Insurance terminology explained in simple terms
Liability (Joint and Several)
Liability in the legal sense means “being held responsible” for the fact that one has caused damage (personal, property or financial loss) to someone else. Liability can arise from a contract (contractual liability) or from the law (statutory liability).
Joint and several liability means that several natural or legal persons are each individually and collectively responsible for the same damage. Joint and several liability is common,
for example, for shareholders of a GesbR or the managing directors (organs) of a corporation. The joint and several liability of organs has several effects:
- The overall responsibility principle (according to the motto “all for one”), i.e. the overall responsibility principle also applies to the supervisory functions (control failure).
- Departmental responsibilities are not significant.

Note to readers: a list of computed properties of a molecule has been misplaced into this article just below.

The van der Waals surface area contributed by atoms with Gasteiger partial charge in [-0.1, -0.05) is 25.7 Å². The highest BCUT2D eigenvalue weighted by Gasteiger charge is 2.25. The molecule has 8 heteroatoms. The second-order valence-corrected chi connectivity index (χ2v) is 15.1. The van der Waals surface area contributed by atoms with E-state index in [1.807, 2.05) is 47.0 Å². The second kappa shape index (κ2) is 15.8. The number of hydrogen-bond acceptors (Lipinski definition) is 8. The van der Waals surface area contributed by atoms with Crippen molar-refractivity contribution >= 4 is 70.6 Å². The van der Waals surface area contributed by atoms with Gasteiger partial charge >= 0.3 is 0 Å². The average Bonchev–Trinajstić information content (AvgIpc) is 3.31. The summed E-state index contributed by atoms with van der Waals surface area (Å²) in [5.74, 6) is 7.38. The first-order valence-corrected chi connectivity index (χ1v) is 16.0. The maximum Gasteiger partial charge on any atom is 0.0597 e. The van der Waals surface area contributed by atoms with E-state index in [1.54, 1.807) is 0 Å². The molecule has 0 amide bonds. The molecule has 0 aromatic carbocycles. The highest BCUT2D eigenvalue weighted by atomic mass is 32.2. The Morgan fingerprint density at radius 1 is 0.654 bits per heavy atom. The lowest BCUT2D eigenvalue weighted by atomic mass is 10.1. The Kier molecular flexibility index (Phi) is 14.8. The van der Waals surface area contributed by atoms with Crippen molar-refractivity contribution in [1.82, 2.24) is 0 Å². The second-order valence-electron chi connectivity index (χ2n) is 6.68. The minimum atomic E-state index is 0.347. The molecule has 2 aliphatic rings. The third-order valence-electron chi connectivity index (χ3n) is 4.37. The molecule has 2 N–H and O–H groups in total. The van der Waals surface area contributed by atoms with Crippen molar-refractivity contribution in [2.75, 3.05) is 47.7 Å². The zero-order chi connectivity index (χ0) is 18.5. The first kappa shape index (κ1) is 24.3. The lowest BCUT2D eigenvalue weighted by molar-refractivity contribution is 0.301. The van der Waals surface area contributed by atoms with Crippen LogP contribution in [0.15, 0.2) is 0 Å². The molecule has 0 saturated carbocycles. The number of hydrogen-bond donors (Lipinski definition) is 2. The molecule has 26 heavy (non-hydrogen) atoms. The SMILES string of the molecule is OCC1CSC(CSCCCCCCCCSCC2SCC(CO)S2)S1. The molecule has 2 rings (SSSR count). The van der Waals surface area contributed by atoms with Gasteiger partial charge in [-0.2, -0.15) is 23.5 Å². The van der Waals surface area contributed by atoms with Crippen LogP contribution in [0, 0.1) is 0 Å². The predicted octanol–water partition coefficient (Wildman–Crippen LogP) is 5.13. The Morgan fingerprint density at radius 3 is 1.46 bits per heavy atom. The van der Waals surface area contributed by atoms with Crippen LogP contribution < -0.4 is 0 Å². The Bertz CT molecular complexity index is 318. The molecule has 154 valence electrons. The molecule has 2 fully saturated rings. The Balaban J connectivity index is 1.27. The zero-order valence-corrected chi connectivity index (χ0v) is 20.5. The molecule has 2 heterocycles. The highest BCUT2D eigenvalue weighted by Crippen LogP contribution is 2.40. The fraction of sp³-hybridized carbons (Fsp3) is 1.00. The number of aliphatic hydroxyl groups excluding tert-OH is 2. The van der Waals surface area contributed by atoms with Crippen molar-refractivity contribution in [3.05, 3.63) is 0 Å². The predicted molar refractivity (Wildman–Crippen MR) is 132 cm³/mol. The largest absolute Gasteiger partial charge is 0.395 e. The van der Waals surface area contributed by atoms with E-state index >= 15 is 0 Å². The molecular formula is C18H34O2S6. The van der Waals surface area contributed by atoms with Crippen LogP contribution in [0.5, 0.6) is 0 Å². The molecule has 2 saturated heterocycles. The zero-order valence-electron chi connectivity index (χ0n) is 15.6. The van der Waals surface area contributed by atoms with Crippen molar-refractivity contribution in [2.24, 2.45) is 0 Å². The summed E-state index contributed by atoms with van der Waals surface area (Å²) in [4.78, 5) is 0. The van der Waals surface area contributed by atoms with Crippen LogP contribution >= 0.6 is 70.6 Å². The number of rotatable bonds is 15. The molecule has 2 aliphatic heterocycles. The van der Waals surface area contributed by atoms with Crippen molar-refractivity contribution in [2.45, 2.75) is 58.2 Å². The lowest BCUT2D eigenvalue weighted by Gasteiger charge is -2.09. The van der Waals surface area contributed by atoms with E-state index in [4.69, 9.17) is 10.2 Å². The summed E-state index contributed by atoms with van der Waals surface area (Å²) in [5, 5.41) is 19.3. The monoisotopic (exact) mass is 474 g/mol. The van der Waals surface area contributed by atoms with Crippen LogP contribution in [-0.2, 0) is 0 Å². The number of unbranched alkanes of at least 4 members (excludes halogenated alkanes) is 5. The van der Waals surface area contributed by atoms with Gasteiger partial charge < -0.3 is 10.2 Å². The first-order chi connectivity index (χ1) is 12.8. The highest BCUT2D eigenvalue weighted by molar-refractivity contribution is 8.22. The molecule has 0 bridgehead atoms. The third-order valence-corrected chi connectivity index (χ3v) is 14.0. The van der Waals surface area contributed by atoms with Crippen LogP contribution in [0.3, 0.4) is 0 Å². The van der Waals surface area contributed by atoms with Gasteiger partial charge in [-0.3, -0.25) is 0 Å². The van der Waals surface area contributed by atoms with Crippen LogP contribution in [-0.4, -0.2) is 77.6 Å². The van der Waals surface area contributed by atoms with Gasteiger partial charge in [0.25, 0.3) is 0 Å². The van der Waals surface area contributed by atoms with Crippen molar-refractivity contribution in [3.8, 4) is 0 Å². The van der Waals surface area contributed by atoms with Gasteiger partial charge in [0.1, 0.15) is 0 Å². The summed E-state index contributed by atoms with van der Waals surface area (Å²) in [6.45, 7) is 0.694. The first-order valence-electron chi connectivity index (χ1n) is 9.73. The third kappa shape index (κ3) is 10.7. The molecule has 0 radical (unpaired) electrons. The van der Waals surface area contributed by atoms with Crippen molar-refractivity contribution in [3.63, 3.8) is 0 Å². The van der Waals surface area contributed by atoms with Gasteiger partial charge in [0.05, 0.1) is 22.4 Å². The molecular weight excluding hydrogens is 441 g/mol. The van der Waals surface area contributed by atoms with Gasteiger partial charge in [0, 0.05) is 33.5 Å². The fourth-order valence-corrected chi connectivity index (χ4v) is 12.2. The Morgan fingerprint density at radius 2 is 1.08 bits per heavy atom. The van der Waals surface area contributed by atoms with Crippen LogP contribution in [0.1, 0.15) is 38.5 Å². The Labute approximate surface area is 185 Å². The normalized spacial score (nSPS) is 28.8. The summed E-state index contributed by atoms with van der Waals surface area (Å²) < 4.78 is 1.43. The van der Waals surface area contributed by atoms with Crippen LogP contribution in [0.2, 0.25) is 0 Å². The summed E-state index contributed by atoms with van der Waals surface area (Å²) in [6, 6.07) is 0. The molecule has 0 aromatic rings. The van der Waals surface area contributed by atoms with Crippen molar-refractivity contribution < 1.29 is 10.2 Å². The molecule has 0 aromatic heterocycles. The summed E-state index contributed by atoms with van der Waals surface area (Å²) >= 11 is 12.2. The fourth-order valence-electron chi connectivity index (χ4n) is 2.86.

- The obligee can claim the performance in full or in part from each debtor.
Example of joint and several liability: People A, B and C join forces to form a GesbR in the IT sector. A and B are not well off financially and have no reserves. Person C inherits 100.000 euros. Person A caused a loss of 25.000 euros due to a programming error. The injured party demands compensation from the GesbR, which is jointly and severally liable. Since A and B have no reserves, the injured party claims damages of 25.000 euros from C, who has to pay for it alone.
Term: Liability (Joint and Several)
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